Chances are, most Georgians will be part of a graduation ceremony at some point in their lives, but not all will experience the type of graduation service that happened this past Thursday at Atlanta's First Presbyterian Church.
A total of 127 Atlanta men - men who were at one time homeless - graduated after completing one year of the Georgia Works! program. The graduates have spent the past year working in transitional jobs and learning how to take care of family responsibilities Some have earned their GEDs and some have gotten driver's licenses and opened bank accounts for the first time. They've done all of this while remaining drug and alcohol free.
A group of about 60 people from Gainesville and Hall County took the trip to Atlanta to get a first-hand look at the results of the Georgia Works! program.
Georgia Works! has been has been taking homeless men off the streets of Atlanta since October 2013, thanks to the vision of Bill McGahan. A former investor, McGahan said he got the vision for helping these men after he went on a trip to Guatemala to assist the poor in that country.
"My heart for [this work] came from going elsewhere and then saying 'well, you know we don't have to go to far-off countries to find big problems - they're right here at home,'" McGahan said.
McGahan said he had plenty of doubters when he first began formulating Georgia Works!, but steadily the program came together, and he said there were men in the homeless population who sincerely wanted to change their lot in life.
"We have people coming in the front door every day, "McGahan said. "Guys are looking for a way out. They're coming from a place where they might not have family or they might not have structure or they might have poor role models or no opportunity, and they're sick of it, they're tired of it. So, we're offering them structure, we're offering them an opportunity to work toward a better future and they're all leaping at it."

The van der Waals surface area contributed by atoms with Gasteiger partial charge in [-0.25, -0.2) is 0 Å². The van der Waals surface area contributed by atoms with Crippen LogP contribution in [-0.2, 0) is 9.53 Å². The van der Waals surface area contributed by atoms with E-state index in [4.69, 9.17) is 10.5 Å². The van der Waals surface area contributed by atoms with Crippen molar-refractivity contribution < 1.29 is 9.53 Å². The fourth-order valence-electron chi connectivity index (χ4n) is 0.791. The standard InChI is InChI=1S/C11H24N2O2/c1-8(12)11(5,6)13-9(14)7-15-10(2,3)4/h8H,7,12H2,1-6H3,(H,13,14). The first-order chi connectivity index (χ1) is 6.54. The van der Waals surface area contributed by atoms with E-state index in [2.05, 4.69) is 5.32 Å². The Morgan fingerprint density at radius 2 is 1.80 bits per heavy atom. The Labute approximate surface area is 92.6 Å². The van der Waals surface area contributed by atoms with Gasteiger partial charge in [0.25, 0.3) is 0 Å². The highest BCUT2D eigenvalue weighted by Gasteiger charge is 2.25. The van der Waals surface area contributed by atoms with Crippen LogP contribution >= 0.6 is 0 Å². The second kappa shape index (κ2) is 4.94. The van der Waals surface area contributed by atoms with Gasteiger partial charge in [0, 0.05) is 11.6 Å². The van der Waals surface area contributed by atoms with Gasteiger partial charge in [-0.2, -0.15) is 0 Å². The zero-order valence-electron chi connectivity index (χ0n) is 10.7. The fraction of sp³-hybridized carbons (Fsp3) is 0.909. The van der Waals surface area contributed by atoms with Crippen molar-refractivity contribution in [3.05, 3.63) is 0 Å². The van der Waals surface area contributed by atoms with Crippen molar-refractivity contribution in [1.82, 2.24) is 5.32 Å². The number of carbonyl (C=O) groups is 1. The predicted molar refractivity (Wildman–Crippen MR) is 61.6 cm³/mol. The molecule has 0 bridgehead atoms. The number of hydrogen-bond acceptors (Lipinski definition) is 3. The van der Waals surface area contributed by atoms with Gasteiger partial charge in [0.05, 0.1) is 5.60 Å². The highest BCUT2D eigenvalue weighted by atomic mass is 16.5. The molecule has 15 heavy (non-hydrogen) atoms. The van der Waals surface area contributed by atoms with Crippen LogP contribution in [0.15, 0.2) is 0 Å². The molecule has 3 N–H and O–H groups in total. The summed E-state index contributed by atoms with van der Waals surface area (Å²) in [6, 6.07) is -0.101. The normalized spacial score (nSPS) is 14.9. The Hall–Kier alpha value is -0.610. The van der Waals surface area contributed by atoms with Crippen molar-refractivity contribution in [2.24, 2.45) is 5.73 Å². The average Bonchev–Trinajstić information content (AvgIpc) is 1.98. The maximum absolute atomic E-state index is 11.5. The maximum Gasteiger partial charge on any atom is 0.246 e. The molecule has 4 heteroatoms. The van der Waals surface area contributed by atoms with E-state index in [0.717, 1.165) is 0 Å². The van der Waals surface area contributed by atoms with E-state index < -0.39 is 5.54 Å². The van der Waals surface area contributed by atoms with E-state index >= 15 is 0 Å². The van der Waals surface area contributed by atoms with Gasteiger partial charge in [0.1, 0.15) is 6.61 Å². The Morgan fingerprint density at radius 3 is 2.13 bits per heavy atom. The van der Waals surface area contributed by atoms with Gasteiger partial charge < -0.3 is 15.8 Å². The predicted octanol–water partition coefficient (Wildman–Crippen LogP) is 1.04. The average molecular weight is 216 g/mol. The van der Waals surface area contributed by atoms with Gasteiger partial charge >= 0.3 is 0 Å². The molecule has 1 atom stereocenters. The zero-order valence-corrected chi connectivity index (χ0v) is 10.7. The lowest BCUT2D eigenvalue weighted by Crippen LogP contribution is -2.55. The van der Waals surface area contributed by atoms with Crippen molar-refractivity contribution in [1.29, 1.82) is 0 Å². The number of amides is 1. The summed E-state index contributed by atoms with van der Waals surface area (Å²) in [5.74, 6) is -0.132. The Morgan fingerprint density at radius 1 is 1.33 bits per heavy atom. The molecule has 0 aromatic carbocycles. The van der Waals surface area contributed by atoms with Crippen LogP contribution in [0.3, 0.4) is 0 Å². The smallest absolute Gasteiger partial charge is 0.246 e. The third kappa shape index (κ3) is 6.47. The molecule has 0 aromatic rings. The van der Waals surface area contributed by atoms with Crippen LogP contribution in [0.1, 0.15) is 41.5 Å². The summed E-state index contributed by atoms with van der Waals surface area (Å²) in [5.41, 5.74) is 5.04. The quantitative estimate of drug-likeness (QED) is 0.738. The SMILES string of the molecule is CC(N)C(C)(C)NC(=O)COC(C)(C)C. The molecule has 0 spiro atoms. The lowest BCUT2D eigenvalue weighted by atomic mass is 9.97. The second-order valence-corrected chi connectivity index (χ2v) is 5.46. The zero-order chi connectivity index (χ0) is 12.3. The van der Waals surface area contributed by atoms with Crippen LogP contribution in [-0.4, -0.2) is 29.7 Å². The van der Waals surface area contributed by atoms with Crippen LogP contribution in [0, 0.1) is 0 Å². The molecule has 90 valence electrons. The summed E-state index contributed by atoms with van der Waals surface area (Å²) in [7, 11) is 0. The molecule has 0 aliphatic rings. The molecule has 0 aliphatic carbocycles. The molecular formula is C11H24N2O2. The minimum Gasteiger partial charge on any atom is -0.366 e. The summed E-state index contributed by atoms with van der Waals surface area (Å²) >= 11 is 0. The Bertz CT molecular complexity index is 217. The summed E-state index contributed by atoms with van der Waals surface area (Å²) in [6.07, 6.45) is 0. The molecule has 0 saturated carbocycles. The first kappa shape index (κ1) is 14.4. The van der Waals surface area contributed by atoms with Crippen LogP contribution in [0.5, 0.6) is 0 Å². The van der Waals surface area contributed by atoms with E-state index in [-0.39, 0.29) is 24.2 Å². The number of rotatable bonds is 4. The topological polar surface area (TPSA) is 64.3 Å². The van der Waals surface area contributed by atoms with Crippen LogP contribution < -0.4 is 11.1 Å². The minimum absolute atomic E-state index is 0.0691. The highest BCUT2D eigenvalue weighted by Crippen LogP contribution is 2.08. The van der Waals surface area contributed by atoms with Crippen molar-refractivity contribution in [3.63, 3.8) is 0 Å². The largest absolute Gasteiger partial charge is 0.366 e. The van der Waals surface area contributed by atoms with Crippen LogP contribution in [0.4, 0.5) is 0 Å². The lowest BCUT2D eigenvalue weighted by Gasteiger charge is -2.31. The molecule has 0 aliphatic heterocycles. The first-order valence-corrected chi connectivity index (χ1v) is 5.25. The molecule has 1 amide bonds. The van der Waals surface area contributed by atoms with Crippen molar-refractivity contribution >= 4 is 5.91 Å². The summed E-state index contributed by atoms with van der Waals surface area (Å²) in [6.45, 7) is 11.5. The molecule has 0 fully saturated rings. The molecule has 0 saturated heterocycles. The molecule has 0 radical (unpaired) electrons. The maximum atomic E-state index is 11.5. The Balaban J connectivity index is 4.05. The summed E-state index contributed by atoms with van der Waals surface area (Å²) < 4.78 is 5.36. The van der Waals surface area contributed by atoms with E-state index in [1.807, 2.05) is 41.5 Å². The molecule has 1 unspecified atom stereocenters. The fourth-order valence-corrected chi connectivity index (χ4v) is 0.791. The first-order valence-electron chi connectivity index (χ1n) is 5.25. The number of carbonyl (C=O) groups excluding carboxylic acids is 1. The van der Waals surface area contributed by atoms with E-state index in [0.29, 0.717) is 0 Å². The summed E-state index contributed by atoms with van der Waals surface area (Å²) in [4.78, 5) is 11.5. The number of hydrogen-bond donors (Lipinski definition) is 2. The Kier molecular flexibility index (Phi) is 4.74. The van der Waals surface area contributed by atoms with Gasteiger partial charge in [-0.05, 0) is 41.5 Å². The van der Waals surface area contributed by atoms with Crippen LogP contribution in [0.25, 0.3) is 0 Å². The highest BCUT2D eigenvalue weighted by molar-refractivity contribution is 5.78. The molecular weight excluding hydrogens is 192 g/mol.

McGahan said the model for Georgia Works! can work in other cities. He said the Atlanta program is based on the Ready, Willing and Able program in New York, although Georgia Works! takes no government funding. He said even smaller cities like Gainesville could make the model work.
"We took the best of what they're (New York) doing and then we incorporated it into our city and that similarly could be done in Gainesville, as well."
Doug Hanson, the private citizen who coordinated the Gainesville-Hall County group's trip to Atlanta for the Thursday ceremony, said he witnessed the first two Georgia Works! graduations; the more he saw, the more he began to believe Gainesville could be successful with such a program.
Hanson said he just decided he would invite people he thought could catch the vision, and he said they hopped on a bus with him to see what he'd been talking about.
"I felt like it was something we couldn't hold back from the community any more," Hanson said at the end of the evening. "As far as where we go from here, my belief is that we have the same kind of chronic situation in our community. What we need to do is first is see if we might take some of the more severe cases of men who want to be improved and place them in this program in Atlanta, and then, putting them back here as testimony to others, who could then help us begin a program within our own city."
Hanson said he thinks the right agencies, the right volunteers and the right donors are in Hall County to get a program off the ground. He said the wheels started turning on the bus ride back to Gainesville after his guests witnessed the men in the 2016 Georgia Works! graduating class accept their certificates that transitioned them from homelessness to a life of hope.